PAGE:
Alleged missed diagnosis of cancer spurs WRHA investigation

Adrian CheungWithin weeks, Sawka knew something was deeply wrong, as the bump continued to swell and grow in size, eventually opening up as a wound that would bleed profusely. She visited the emergency room a number of times and made several appointments with her original physician.

“[The alleged cyst] came out of my head, it bled everyday. I had to get five blood transfusions. I don’t even know how I survived that experience,” Sawka said.

Yet still, doctors maintained that it was a cyst.

“I couldn’t lie down in my bed it hurt so much…I haven’t had a good night’s sleep in 9 months,” Sawka explained.

During a February visit to Misericordia Health Centre, doctors had a written recommendation that a needle biopsy be performed – an operation that Sawka said never happened. Her family believes, had procedure been properly followed, a cancer diagnosis would have arrived months earlier.

Medical records show a biopsy was ordered months before cancer was discovered.

By the time she was able to get a surgical appointment in April, the alleged cyst measured six centimetres wide. But while she was on the operating room table, she was told the growth had become too large and was inoperable by a plastic surgeon.

“[The surgeon] cut me open and I’m on the table. And he said ‘it’s too big for me to remove.’ As I’m literally laying on the table,” Sawka recounted.

The next week, Sawka would learn the diagnosis that finally gave an explanation for her misery: that cyst was in reality, a tumour. Sawkwa had cancer.

“[The doctor] calls me and says ‘you have skin cancer’. Click. That was it, there was no ‘hey, do you want to come into the office?’ I feel as though that’s terrible bedside manner,” Sawka said.

But that diagnosis wasn’t correct either; other doctors and specialists determined Sawka has Ewing’s Sarcoma, a rare kind of bone cancer. The tumour was eventually removed in May, followed by 25 rounds of radiation that burnt off all the skin on the back of her neck.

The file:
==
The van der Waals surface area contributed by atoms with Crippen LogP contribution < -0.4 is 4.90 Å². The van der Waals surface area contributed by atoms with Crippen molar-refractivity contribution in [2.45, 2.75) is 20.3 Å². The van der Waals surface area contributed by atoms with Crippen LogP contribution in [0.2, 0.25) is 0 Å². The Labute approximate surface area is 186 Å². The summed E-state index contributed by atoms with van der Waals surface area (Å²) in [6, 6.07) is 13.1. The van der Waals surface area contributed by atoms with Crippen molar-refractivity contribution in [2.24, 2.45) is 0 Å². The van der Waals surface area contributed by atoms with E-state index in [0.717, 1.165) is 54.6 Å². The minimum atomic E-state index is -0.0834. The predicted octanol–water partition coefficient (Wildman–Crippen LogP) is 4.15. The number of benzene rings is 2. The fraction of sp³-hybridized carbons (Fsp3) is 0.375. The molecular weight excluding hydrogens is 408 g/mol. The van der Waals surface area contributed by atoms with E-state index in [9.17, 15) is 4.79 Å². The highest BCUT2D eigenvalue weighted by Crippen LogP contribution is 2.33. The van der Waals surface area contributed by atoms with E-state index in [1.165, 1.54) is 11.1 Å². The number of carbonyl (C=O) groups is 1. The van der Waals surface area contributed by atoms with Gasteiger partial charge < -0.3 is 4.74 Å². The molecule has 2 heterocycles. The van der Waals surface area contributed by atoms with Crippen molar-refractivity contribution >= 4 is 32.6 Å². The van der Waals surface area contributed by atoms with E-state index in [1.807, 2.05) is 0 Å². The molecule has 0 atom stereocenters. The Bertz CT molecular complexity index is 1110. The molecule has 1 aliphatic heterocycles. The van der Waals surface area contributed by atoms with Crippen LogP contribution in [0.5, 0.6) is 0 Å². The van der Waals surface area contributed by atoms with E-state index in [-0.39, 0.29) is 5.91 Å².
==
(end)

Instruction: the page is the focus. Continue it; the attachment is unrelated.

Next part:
“I thought I was going to die, I’m not going to lie. That was pretty scary. The surgery, itself, I’ve never been through anything like that, ever.”

The WRHA responded to Global News requests for comment said it has started an investigation into the alleged misdiagnosis and said it has reached out to the Sawka family.

“We take all concerns and allegations made regarding care experienced within the WRHA seriously, and are in the process of reviewing this patient’s care,” the statement read.

The Sawka family said the healthcare system has failed them and worry that others will face the same concerns.

“Whether it’s better protocols when dealing with lumps and bumps – or anything else – they need to take it seriously,” Sawka said. She also recommends patients should advocate for their own health and concerns at all times.

Sawka’s long fight is not over yet; she is slated to begin six months of chemotherapy, beginning next week.

© 2016 Global News, a division of Corus Entertainment Inc.


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